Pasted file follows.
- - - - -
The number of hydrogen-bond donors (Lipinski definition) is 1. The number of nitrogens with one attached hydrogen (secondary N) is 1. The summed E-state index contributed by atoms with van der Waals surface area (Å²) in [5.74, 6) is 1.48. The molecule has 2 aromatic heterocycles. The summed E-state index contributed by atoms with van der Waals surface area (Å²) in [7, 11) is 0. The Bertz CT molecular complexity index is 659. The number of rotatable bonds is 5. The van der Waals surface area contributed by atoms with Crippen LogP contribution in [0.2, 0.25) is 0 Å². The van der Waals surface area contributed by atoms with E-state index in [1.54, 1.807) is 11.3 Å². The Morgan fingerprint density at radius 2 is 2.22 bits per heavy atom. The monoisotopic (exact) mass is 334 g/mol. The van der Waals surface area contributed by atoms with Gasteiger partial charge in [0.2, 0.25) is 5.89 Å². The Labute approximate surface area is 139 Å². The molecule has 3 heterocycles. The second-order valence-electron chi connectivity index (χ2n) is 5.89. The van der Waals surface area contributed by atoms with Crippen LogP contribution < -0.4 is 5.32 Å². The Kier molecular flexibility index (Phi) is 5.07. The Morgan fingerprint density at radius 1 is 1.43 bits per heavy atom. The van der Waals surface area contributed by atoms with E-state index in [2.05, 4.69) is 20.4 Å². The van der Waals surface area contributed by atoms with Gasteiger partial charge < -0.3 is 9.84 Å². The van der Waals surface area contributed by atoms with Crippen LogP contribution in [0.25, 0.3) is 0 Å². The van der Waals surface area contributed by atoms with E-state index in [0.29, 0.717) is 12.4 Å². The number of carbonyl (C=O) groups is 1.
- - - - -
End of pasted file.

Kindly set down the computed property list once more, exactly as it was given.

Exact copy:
The number of hydrogen-bond donors (Lipinski definition) is 1. The number of nitrogens with one attached hydrogen (secondary N) is 1. The summed E-state index contributed by atoms with van der Waals surface area (Å²) in [5.74, 6) is 1.48. The molecule has 2 aromatic heterocycles. The summed E-state index contributed by atoms with van der Waals surface area (Å²) in [7, 11) is 0. The Bertz CT molecular complexity index is 659. The number of rotatable bonds is 5. The van der Waals surface area contributed by atoms with Crippen LogP contribution in [0.2, 0.25) is 0 Å². The van der Waals surface area contributed by atoms with E-state index in [1.54, 1.807) is 11.3 Å². The Morgan fingerprint density at radius 2 is 2.22 bits per heavy atom. The monoisotopic (exact) mass is 334 g/mol. The van der Waals surface area contributed by atoms with Gasteiger partial charge in [0.2, 0.25) is 5.89 Å². The Labute approximate surface area is 139 Å². The molecule has 3 heterocycles. The second-order valence-electron chi connectivity index (χ2n) is 5.89. The van der Waals surface area contributed by atoms with Crippen LogP contribution < -0.4 is 5.32 Å². The Kier molecular flexibility index (Phi) is 5.07. The Morgan fingerprint density at radius 1 is 1.43 bits per heavy atom. The van der Waals surface area contributed by atoms with E-state index in [2.05, 4.69) is 20.4 Å². The van der Waals surface area contributed by atoms with Gasteiger partial charge < -0.3 is 9.84 Å². The van der Waals surface area contributed by atoms with Crippen LogP contribution in [0.25, 0.3) is 0 Å². The van der Waals surface area contributed by atoms with E-state index in [0.29, 0.717) is 12.4 Å². The number of carbonyl (C=O) groups is 1.